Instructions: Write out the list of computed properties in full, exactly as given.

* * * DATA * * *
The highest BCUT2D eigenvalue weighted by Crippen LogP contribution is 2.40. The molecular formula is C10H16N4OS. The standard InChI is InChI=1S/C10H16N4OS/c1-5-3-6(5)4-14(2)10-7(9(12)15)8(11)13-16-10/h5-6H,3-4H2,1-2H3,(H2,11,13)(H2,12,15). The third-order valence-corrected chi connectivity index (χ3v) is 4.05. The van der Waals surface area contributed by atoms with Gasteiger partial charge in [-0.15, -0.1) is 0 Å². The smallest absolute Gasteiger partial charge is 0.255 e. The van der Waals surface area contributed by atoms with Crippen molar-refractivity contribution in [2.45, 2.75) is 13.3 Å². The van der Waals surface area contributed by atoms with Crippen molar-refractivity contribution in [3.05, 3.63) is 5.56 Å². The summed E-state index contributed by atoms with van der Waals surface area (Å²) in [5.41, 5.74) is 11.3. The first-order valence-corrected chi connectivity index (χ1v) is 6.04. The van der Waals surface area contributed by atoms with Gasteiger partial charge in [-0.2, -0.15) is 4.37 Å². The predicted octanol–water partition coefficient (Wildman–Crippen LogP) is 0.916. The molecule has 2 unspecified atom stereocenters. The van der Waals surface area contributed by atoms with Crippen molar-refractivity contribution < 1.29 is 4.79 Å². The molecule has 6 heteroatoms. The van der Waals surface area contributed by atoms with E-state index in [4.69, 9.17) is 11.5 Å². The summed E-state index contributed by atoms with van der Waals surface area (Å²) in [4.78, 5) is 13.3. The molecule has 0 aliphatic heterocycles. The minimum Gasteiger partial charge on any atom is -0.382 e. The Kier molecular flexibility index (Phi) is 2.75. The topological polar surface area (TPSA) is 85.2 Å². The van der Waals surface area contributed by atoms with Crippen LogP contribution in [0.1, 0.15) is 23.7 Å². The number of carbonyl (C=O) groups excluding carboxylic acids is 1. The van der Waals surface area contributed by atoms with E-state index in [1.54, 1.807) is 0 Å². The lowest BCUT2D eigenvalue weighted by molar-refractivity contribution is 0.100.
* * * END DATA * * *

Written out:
The highest BCUT2D eigenvalue weighted by Crippen LogP contribution is 2.40. The molecular formula is C10H16N4OS. The standard InChI is InChI=1S/C10H16N4OS/c1-5-3-6(5)4-14(2)10-7(9(12)15)8(11)13-16-10/h5-6H,3-4H2,1-2H3,(H2,11,13)(H2,12,15). The third-order valence-corrected chi connectivity index (χ3v) is 4.05. The van der Waals surface area contributed by atoms with Gasteiger partial charge in [-0.15, -0.1) is 0 Å². The smallest absolute Gasteiger partial charge is 0.255 e. The van der Waals surface area contributed by atoms with Crippen molar-refractivity contribution in [2.45, 2.75) is 13.3 Å². The van der Waals surface area contributed by atoms with Crippen molar-refractivity contribution in [3.05, 3.63) is 5.56 Å². The summed E-state index contributed by atoms with van der Waals surface area (Å²) in [5.41, 5.74) is 11.3. The first-order valence-corrected chi connectivity index (χ1v) is 6.04. The van der Waals surface area contributed by atoms with Gasteiger partial charge in [-0.2, -0.15) is 4.37 Å². The predicted octanol–water partition coefficient (Wildman–Crippen LogP) is 0.916. The molecule has 2 unspecified atom stereocenters. The van der Waals surface area contributed by atoms with Crippen molar-refractivity contribution < 1.29 is 4.79 Å². The molecule has 6 heteroatoms. The van der Waals surface area contributed by atoms with E-state index in [4.69, 9.17) is 11.5 Å². The summed E-state index contributed by atoms with van der Waals surface area (Å²) in [4.78, 5) is 13.3. The molecule has 0 aliphatic heterocycles. The minimum Gasteiger partial charge on any atom is -0.382 e. The Kier molecular flexibility index (Phi) is 2.75. The topological polar surface area (TPSA) is 85.2 Å². The van der Waals surface area contributed by atoms with Crippen LogP contribution in [0.1, 0.15) is 23.7 Å². The number of carbonyl (C=O) groups excluding carboxylic acids is 1. The van der Waals surface area contributed by atoms with E-state index in [1.54, 1.807) is 0 Å². The lowest BCUT2D eigenvalue weighted by molar-refractivity contribution is 0.100.